Tuesday, August 6, 2019
The Federal Reserve Board revealed Aug. 5, 2019, that it plans to develop FedNow, a real-time payments and settlement scheme. Addressing a town hall meeting at the Federal Reserve Bank of Kansas City, Mo., Federal Reserve Board Governor Lael Brainard called making and receiving payments a basic right for banks and individuals. “FedNow will permit banks of every size in every community across the country to provide real-time payments to their customers,” she said.
Brainard noted that U.S. legacy infrastructure is ill-equipped to support faster payments. While some services appear to provide real-time funds to select recipients, transactions involve what she called “a buildup of obligations” that increase risk for financial institutions. A financial system based on IOUs between banks is ultimately not sustainable; FedNow would offer a safe and efficient real-time interbank clearing and settlement service to all banks, she added.
“We are seeing some companies looking to establish a payment system that bypasses our banks and our currency,” Brainard said. “Facebook's Libra project raises numerous concerns that will take time to assess and address. But one thing is clear: consumers and businesses across the country want and expect real-time payments, and the banks they trust should be able to provide this service securely—whatever their size.”
While the Fed plans to disseminate FedNow services across the U.S. banking and financial services infrastructure, the initiative is receiving mixed reviews from the private sector. In opposing FedNow, the National Taxpayers Union suggesting the program would pose a conflict of interest for the Federal Reserve. In a July 29, 2019, letter to Fed Chairman Jerome H. Powell, 20 union members expressed strong concerns against the Fed “competing with the private sector while concurrently regulating it.”
NTU members suggested the Fed could underprice its real-time payments services, giving the government an unfair advantage and potentially harming banks and consumers. They also pointed out that the private sector is generally “more efficient and effective at providing goods and services to customers than government.”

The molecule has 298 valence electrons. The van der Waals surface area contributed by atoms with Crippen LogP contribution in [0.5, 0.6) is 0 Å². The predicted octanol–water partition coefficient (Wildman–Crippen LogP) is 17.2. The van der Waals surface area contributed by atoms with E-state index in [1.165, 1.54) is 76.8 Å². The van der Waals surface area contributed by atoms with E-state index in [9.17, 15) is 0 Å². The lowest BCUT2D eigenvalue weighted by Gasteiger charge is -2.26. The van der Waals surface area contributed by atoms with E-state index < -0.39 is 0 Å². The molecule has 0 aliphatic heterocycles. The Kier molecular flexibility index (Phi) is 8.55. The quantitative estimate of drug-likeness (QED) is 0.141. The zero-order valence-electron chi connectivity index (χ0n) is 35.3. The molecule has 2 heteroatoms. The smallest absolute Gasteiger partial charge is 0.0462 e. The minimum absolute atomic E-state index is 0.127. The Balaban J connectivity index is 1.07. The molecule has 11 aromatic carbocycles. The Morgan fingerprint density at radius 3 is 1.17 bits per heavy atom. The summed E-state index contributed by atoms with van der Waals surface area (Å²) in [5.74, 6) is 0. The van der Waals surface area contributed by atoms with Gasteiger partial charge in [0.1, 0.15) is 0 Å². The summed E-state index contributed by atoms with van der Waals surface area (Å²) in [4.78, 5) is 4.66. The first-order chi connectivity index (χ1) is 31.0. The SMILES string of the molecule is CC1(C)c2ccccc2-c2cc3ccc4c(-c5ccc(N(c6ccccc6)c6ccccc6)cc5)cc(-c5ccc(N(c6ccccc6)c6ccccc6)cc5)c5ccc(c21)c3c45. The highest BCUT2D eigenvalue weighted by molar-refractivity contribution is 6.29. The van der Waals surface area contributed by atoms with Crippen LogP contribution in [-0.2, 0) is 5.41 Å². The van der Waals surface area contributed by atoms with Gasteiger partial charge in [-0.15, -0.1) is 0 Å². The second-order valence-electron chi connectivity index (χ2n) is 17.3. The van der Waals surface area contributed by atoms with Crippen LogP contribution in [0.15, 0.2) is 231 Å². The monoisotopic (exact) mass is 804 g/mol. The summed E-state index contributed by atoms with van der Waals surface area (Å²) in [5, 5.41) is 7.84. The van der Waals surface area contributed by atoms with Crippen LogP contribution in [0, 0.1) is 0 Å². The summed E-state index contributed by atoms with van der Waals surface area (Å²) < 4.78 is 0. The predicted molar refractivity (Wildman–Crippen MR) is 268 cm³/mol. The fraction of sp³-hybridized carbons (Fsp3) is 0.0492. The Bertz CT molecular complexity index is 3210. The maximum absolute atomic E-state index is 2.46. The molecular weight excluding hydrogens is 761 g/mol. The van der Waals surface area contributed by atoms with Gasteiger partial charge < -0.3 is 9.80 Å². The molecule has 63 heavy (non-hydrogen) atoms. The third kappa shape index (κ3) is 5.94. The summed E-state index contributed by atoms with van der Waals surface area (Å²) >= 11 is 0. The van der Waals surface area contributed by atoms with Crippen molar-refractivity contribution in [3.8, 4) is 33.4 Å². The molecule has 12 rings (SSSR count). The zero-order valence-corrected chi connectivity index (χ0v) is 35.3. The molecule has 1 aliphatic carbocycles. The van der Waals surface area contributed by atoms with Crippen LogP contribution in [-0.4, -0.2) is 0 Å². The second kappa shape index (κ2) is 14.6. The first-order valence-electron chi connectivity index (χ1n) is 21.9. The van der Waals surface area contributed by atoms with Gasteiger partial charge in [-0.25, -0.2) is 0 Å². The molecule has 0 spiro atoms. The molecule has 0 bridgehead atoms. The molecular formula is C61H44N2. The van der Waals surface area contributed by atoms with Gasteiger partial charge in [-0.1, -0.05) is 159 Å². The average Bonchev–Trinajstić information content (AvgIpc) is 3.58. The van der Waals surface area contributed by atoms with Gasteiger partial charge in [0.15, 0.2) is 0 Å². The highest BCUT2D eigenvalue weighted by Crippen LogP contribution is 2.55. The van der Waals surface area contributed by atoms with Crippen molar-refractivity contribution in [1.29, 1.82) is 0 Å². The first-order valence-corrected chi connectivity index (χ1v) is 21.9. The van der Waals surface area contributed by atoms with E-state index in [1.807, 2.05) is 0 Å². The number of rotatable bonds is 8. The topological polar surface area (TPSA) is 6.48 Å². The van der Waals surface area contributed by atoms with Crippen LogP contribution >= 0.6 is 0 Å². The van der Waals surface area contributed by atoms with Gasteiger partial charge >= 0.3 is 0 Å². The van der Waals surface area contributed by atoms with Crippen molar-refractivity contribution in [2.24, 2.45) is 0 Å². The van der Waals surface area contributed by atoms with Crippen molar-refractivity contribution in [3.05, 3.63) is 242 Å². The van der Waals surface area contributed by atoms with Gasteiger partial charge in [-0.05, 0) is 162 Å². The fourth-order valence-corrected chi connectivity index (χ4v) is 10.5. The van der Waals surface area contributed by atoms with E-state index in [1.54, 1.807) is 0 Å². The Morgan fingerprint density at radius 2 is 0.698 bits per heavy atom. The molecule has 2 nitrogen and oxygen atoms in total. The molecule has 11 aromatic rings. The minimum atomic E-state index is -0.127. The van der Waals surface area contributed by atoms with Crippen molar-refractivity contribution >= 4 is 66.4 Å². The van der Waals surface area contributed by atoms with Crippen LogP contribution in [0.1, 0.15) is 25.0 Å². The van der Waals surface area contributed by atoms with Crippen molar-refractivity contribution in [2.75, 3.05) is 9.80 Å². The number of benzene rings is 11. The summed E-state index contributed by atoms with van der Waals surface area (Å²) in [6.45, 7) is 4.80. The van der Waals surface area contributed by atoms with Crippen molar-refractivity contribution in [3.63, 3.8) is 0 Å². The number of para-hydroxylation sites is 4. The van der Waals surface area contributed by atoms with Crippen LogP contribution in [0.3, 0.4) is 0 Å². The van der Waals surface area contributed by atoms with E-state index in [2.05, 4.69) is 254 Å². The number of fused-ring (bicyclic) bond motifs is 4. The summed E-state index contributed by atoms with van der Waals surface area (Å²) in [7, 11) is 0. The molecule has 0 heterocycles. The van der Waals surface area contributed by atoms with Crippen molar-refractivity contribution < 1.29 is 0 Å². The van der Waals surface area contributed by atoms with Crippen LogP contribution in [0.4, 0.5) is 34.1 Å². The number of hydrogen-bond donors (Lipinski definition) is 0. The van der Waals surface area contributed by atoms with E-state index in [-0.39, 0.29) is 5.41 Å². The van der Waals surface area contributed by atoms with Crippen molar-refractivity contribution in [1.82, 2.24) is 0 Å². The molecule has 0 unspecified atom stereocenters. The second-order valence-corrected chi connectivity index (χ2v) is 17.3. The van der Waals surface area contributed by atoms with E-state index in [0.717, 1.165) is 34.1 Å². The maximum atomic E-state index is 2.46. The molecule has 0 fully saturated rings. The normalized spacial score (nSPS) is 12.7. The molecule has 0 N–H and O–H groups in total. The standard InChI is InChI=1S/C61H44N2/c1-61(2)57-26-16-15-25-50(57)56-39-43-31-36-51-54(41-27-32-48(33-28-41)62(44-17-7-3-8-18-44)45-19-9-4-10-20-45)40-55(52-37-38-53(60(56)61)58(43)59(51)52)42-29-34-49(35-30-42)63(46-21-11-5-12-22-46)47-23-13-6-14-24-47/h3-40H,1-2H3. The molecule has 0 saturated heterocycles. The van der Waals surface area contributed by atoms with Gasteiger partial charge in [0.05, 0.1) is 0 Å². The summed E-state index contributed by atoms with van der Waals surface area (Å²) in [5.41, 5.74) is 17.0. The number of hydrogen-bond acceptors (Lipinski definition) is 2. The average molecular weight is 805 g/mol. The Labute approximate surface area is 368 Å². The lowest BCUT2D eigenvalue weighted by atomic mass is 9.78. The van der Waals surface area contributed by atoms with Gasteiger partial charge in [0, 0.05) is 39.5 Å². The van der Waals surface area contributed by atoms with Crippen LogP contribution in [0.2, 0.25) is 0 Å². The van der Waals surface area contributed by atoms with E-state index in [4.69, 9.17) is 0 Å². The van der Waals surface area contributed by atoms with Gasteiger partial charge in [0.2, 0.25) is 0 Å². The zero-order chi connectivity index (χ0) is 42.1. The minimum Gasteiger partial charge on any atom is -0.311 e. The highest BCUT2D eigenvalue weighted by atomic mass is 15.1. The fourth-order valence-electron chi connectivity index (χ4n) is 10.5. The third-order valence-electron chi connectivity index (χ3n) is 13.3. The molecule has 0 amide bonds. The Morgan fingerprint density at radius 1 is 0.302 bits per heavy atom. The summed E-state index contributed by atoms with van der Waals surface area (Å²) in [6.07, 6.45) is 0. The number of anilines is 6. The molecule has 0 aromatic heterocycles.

NTU members also mentioned several real-time payments innovations that have originated in the private sector, such as the RTP Network operated by The Clearing House; Zelle; Mastercard Send; and Visa Direct. The union urged the Fed to invest in private sector innovators to develop real-time payments, noting that such endeavors have been profitable and represent a significant return on investment, which the NUT estimates is nearly $1 billion. NTU members also questioned the need to spend hundreds of millions of dollars to built RTP when, according to the union, Zelle transaction volumes are increasing by 72 percent year-over-year, and TCH will achieve near-universal access by 2020.
Brainard thanked more than 350 respondents from nearly 800 organizations for submitting comments on the FedNow initiative. She noted that 90 percent were supportive. “Support came from a wide range of stakeholders, including individuals, merchants, fintech firms, and banks,” she said. Perceived benefits mentioned in comments included safety, given the Fed’s resilience, and competition fostered by decreased market concentration and a neutral environment for innovation.
FedNow has also passed muster with the General Accountability Office, Brainard pointed out. The program’s broad support reflects previous findings by the Faster Payments Task Force and U.S. Treasury Department that faster payments would improve access and foster innovation, she said. “In determining the path forward, we are building on the Federal Reserve's long history of operating payment systems as a core part of the nation's payment infrastructure,” Brainard said. “When you look across the current payment infrastructure, whether in check processing, automated clearinghouse (ACH) services, or funds transfers, you will see a Federal Reserve service operating alongside private-sector providers.”
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